Coexistence

Managing the Production of Conventional, GM & Organic Crops

Photo: GMCC-11
Photo: GMCC-11

The ability to produce conventional, GM or organic crops is important to all farmers, regardless of which option they choose. While farmers are quite capable of managing production on their farms, the transportation and international trade of bulk grain commodities provide greater challenges. This is especially the case when Canada’s traditional grain export markets express a zero tolerance for the presence of GM crops.

Zero tolerance within agriculture commodity transportation and trade is not easily come by. An excellent example of this is the challenge that the Canadian flax industry has had to deal with following the detection of GM flax in 2009. The GM flax variety was removed from production in 2001, yet very small amounts remained in flax production, which ended up costing the Canadian flax industry millions of dollars as they had to ensure that GM flax was completely removed from all flax exports to Europe.

The key to successful production, transportation and trade of crops is to have allowances for a wide variety of things. For example, certified seed that is planted by farmers can have up to one-quarter of one percent (0.25%) of that certified seed be from other crop varieties. This could mean that a sample of certified barley seed could have 0.25% of oats, or canola or flax. Even the seed that starts the whole process is not 100% pure, so expecting that the crop be produced, transported and exported without gaining a single seed from another source is unrealistic.

Photo: REUTERS/Ben Nelms
Photo: REUTERS/Ben Nelms

Crop production starts with low levels of variety comingling, however, the coexistence of all varieties increases along the supply chain, particularly in transportation. When grain is shipped in railcars, railcars are not emptied and cleaned of all the grain when they are unloaded, so small amounts of the previous shipment remain. The same is true when grain is loaded on boats, small amounts of the previous cargo commingle with the new shipment. Due to the commingling of commodities in transport containers, a shipment of organic grain can arrive in another country and test positive for GM ingredients, which are entirely due to shipping circumstances.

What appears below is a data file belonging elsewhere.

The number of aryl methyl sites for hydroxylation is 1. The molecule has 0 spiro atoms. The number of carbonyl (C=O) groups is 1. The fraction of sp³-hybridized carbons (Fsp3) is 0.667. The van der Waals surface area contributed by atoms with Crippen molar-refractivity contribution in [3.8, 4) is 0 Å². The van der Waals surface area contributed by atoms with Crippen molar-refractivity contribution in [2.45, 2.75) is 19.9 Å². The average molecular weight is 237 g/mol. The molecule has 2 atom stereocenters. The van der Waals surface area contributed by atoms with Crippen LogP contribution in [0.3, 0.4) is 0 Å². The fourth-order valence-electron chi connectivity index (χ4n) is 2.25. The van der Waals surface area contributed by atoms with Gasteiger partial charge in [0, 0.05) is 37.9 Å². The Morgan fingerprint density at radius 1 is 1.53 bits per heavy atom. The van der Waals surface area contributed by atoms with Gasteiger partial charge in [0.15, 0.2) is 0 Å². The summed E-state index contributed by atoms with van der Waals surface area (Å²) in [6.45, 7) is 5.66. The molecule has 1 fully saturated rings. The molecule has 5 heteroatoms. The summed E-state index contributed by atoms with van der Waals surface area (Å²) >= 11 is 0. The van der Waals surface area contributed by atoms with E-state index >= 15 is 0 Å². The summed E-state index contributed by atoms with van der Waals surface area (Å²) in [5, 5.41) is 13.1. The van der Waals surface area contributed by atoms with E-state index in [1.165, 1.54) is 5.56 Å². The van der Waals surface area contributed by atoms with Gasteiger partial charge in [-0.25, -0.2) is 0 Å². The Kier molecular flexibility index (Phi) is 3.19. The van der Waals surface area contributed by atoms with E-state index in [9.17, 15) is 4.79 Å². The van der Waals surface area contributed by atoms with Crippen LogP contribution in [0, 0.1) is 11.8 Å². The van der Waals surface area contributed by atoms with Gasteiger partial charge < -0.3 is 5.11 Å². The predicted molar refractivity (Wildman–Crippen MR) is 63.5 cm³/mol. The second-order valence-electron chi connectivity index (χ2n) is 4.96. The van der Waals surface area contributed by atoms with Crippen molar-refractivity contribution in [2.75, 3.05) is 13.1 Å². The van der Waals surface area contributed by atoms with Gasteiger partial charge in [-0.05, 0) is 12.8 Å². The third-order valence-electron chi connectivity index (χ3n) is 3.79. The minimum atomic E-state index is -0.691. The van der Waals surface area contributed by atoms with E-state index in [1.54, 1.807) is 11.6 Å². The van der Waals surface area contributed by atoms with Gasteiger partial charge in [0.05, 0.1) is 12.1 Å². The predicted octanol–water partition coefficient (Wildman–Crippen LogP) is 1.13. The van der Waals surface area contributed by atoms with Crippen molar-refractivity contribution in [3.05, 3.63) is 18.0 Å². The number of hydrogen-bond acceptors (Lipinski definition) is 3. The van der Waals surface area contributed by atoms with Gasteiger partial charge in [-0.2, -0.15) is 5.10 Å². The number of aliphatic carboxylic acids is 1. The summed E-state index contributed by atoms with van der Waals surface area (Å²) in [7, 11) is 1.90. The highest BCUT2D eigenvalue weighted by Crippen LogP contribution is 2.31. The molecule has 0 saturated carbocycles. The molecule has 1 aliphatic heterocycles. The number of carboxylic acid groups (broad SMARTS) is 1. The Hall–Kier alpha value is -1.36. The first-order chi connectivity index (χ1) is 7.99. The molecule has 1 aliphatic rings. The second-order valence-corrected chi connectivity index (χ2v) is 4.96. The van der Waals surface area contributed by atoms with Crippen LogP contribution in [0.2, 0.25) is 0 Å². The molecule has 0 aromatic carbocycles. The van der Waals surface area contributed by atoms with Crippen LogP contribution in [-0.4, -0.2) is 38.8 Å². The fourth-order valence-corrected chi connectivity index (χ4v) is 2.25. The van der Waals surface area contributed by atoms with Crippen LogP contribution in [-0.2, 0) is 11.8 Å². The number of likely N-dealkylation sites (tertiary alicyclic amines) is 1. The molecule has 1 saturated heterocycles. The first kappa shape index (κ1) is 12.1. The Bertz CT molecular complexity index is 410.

Coexistence of crop varieties, particularly with GM varieties, is an increasing problem for agriculture. What is happening more frequently is that GM commodities are being detected in non-GM shipments, resulting in the shipment being rejected and the importing country then stops importing all products from the exporting country until a solution is implemented. In the case of Canadian flax, Europe would not allow Canada to export flax to Europe for 3 months. Presently in the United States, there are several lawsuits underway regarding China’s rejection of American corn exports due to detection of a new GM corn variety that is not yet approved in China.

A global solution to the low-level presence of commingled crop varieties is urgently needed. A conference is being held this November in Amsterdam on this very topic. Hopefully, solutions to this challenge can be identified so that the entire grain production and handling industries are not forced to comply with zero tolerance levels that are completely unrealistic expectations.

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